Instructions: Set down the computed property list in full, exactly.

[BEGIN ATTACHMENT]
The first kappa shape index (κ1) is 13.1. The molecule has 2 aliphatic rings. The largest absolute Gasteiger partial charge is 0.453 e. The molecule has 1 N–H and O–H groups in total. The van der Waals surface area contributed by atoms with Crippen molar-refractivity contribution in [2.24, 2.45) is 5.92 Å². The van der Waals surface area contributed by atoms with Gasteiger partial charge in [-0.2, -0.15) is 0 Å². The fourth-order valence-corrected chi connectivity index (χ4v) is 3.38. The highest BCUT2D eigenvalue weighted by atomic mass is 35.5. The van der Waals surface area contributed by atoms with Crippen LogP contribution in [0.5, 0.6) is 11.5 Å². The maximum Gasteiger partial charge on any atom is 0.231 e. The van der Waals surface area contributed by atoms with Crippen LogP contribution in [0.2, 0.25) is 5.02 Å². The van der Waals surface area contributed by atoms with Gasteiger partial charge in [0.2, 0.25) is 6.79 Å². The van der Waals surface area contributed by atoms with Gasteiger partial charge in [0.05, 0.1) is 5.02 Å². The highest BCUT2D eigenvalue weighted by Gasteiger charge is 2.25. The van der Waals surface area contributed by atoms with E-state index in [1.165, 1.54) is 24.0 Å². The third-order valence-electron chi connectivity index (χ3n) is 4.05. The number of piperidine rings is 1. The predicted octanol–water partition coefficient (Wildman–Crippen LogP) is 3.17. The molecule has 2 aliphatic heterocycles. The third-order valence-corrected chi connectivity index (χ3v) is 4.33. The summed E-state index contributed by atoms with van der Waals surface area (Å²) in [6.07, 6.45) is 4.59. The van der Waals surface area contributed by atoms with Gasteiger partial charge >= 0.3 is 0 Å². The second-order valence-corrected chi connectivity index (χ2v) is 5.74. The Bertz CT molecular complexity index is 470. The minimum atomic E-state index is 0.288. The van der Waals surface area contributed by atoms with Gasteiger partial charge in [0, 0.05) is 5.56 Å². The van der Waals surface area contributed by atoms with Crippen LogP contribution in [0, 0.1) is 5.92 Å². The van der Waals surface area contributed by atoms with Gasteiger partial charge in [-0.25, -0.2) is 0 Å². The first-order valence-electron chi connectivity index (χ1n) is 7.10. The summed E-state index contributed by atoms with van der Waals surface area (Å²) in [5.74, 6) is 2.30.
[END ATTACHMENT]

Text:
The first kappa shape index (κ1) is 13.1. The molecule has 2 aliphatic rings. The largest absolute Gasteiger partial charge is 0.453 e. The molecule has 1 N–H and O–H groups in total. The van der Waals surface area contributed by atoms with Crippen molar-refractivity contribution in [2.24, 2.45) is 5.92 Å². The van der Waals surface area contributed by atoms with Gasteiger partial charge in [-0.2, -0.15) is 0 Å². The fourth-order valence-corrected chi connectivity index (χ4v) is 3.38. The highest BCUT2D eigenvalue weighted by atomic mass is 35.5. The van der Waals surface area contributed by atoms with Crippen LogP contribution in [0.5, 0.6) is 11.5 Å². The maximum Gasteiger partial charge on any atom is 0.231 e. The van der Waals surface area contributed by atoms with Crippen LogP contribution in [0.2, 0.25) is 5.02 Å². The van der Waals surface area contributed by atoms with Gasteiger partial charge in [0.2, 0.25) is 6.79 Å². The van der Waals surface area contributed by atoms with Gasteiger partial charge in [0.05, 0.1) is 5.02 Å². The highest BCUT2D eigenvalue weighted by Gasteiger charge is 2.25. The van der Waals surface area contributed by atoms with E-state index in [1.165, 1.54) is 24.0 Å². The third-order valence-electron chi connectivity index (χ3n) is 4.05. The number of piperidine rings is 1. The predicted octanol–water partition coefficient (Wildman–Crippen LogP) is 3.17. The molecule has 2 aliphatic heterocycles. The third-order valence-corrected chi connectivity index (χ3v) is 4.33. The summed E-state index contributed by atoms with van der Waals surface area (Å²) in [6.07, 6.45) is 4.59. The van der Waals surface area contributed by atoms with Gasteiger partial charge >= 0.3 is 0 Å². The second-order valence-corrected chi connectivity index (χ2v) is 5.74. The Bertz CT molecular complexity index is 470. The minimum atomic E-state index is 0.288. The van der Waals surface area contributed by atoms with Gasteiger partial charge in [0, 0.05) is 5.56 Å². The van der Waals surface area contributed by atoms with Crippen LogP contribution in [0, 0.1) is 5.92 Å². The van der Waals surface area contributed by atoms with Gasteiger partial charge in [-0.25, -0.2) is 0 Å². The first-order valence-electron chi connectivity index (χ1n) is 7.10. The summed E-state index contributed by atoms with van der Waals surface area (Å²) in [5.74, 6) is 2.30.